Role and source of cytokines in asthma

The CD4+ T lymphocytes of the asthmatic airways express a panel of cytokines including IL-3, IL-4, IL-5, IL-10, IL-13 and granulocyte-macrophage colony stimulating factor (GM-CSF), indicating that these T lymphocytes are of the T helper type 2 (Th2).15-17 The primary signals that activate Th2 cells are unknown but may be related to the presentation of a restricted panel of antigen in the presence of appropriate cytokines. Dendritic cells are ideally suited to being the primary contact between the immune system and external allergens. Co-stimulatory molecules on the surface of antigen presenting cells, in particular B7.2/CD28 interaction, may lead to proliferation of Th2 cells (fig1).18 With the expression of IL-4, synthesis of IgE by B lymphocytes on immunoglobulin isotype switching occurs.19Other cytokines, including TNF-α and IL-6 may also be important. The IgE produced in asthmatic airways binds to FcεRI receptors (“high affinity” IgE receptors) on mast cells, priming them for activation by antigen. The development of mast cells from bone marrow cells represents a process of maturation and expansion involving growth factors and cytokines such as stem cell factor (SCF) and IL-3 derived from structural cells. Mast cells recovered by bronchoalveolar lavage from asthmatic subjects show an enhanced release of mediators such as histamine.20 Mast cells also elaborate IL-4 and IL-5.21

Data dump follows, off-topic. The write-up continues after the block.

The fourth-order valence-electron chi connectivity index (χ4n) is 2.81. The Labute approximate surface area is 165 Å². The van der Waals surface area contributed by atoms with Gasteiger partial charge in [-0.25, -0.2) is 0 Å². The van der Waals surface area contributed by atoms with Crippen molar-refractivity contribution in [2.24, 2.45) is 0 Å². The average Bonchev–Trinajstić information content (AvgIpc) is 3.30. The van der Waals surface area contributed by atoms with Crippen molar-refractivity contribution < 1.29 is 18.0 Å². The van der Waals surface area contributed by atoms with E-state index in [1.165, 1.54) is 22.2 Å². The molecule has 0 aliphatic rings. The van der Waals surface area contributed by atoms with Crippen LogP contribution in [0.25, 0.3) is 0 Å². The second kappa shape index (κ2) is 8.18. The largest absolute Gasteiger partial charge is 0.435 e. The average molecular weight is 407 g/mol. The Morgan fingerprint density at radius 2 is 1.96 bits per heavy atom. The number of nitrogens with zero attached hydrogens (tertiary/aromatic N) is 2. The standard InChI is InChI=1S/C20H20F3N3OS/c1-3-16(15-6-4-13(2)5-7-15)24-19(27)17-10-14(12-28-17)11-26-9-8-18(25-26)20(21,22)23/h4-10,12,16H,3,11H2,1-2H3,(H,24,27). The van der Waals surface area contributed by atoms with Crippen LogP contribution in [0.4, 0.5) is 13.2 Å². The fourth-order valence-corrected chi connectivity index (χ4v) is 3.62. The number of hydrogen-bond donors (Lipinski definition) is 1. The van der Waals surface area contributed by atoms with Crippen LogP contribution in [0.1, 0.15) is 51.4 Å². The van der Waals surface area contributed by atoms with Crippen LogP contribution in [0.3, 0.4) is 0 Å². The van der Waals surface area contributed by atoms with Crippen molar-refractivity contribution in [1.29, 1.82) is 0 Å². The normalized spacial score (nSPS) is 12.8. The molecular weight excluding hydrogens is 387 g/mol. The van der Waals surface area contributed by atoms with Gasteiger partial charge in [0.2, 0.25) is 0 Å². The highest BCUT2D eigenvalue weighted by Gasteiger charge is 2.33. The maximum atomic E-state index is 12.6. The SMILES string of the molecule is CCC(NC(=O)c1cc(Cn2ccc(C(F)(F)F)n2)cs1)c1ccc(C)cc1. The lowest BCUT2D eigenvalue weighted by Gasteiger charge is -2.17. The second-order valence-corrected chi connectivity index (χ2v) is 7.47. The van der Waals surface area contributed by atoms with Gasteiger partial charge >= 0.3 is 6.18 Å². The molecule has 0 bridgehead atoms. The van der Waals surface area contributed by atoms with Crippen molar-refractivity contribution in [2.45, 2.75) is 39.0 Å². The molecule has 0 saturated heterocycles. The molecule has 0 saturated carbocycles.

Figure 1

Scheme of cytokines involved in antigen presentation, activation of T helper progenitor (Thp) cells preferentially into Th2 rather than Th1 cells, and the effects of these cytokines. For abbreviations, see text.

IL-4 also increases the expression of an inducible form of the low affinity receptor for IgE (FcεRII or CD23) on B lymphocytes and macrophages.22 This may also account for the increased expression of CD23 on alveolar macrophages from asthmatic patients,23 which in turn could account for the increased release of cytokines from these macrophages.24 25 In addition, IL-4 is very important in driving the differentiation of CD4+ Th precursors into Th2-like cells.